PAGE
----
Hygiene Standard Operating Procedures dictate that food factory staff must always wear hygienic footwear within high risk areas, notably on the production floor. Managing risk can also mean providing boots that are stored securely on the premises. However, getting the logistics right to ensure all staff can quickly locate their own pair at the start of the shift is often easier said than done.
Each shift change in a busy facility can see hundreds of people looking for the right sized boots in cramped changing rooms at once. This wasted time and adds up over months and years to have a detrimental impact upon business performance.
Moreover, changing rooms serve dual purposes, both practical and psychological, conscious and subconscious. They stand as the portal between the outside world and the hygiene-controlled environment of the production area. As such, they play an important role in putting each member of staff into a hygiene mindset for their shift.
Consequently, this process of putting on the working uniform should be highly considered. Items such as gloves, hair nets, and – crucially – boots play the most significant psychological role, standing as the most obvious barriers to contamination.
Appearances are all-important. An unstructured experience and, worse, one that is conducted in untidy surroundings will only foster sloppiness in the working environment. This translates into risk.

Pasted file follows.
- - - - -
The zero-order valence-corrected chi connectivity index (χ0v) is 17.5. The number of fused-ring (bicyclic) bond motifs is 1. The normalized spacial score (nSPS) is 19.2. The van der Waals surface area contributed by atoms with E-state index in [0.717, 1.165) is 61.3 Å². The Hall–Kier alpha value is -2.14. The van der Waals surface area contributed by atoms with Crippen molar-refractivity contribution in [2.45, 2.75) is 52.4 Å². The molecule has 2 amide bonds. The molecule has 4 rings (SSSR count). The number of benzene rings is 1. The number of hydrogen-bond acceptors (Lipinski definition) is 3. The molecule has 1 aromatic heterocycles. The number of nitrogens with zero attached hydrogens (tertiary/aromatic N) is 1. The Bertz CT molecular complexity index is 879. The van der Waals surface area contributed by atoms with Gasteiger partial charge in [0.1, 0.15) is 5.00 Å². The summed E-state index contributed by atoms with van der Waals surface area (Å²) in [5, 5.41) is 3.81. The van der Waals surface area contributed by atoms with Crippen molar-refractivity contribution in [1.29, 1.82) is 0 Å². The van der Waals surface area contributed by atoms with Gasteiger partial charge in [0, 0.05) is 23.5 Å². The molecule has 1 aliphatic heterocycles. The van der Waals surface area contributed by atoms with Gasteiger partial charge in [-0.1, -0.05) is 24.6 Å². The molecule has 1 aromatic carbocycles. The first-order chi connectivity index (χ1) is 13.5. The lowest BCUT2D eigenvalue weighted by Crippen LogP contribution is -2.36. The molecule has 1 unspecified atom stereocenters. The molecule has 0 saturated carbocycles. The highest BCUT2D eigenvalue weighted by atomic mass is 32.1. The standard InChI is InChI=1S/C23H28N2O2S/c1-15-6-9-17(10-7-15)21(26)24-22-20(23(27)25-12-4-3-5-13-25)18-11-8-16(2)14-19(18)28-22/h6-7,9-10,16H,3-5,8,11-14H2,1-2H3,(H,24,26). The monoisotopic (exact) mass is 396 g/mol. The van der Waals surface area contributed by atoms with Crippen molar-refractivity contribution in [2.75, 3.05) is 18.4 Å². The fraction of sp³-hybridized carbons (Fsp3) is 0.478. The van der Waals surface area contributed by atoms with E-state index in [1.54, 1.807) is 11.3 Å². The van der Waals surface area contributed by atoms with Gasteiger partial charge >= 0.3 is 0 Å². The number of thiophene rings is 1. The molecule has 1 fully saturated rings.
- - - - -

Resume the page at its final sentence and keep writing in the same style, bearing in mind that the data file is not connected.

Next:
However, the great challenge in many facilities is finding the space for best practice. Allocating individual locker space to every single member of the team simply isn’t feasible in most cases. Even when it is, asking cleaning staff to move each pair of boots to and from specific lockers for clean down after every shift is not an effective use of time.
Step forward Teknomek’s new lockable boot racks.
The tall but narrow design reduces the physical footprint for each unit, the freestanding pedestals can store up to 24 pairs of boots over six rows. This leaves plenty of room for all-round cleaning in situ and without compromising on the hygiene factors. A single management override door provides access to all pairs at once for ease of cleaning, making the process quicker and more efficient.
Hygienic design is factored into the unit itself, all boots are held on a continuous easy to clean prong made from hygienic 304 grade stainless steel. This reduces the number of raised welds, which can act as trap points for dirt and contaminants.
While cleaning crews alike will appreciate the nuances of the hygienic thinking and facility managers will certainly notice the OPEX impacts, there are clear benefits to the end users too. The boots are held on the prong at a 90° angle during cleaning, uncomfortable, damp insoles will become a thing of the past.
Individuals can also padlock their pair in place and safe in the knowledge that they won’t be moved or misplaced by cleaning teams or ‘borrowed’ by colleagues between shifts. With these racks, boots aren’t made for walking.
In hygienic design, it’s the small details that drive efficiencies. Small steps really can translate into giant leaps.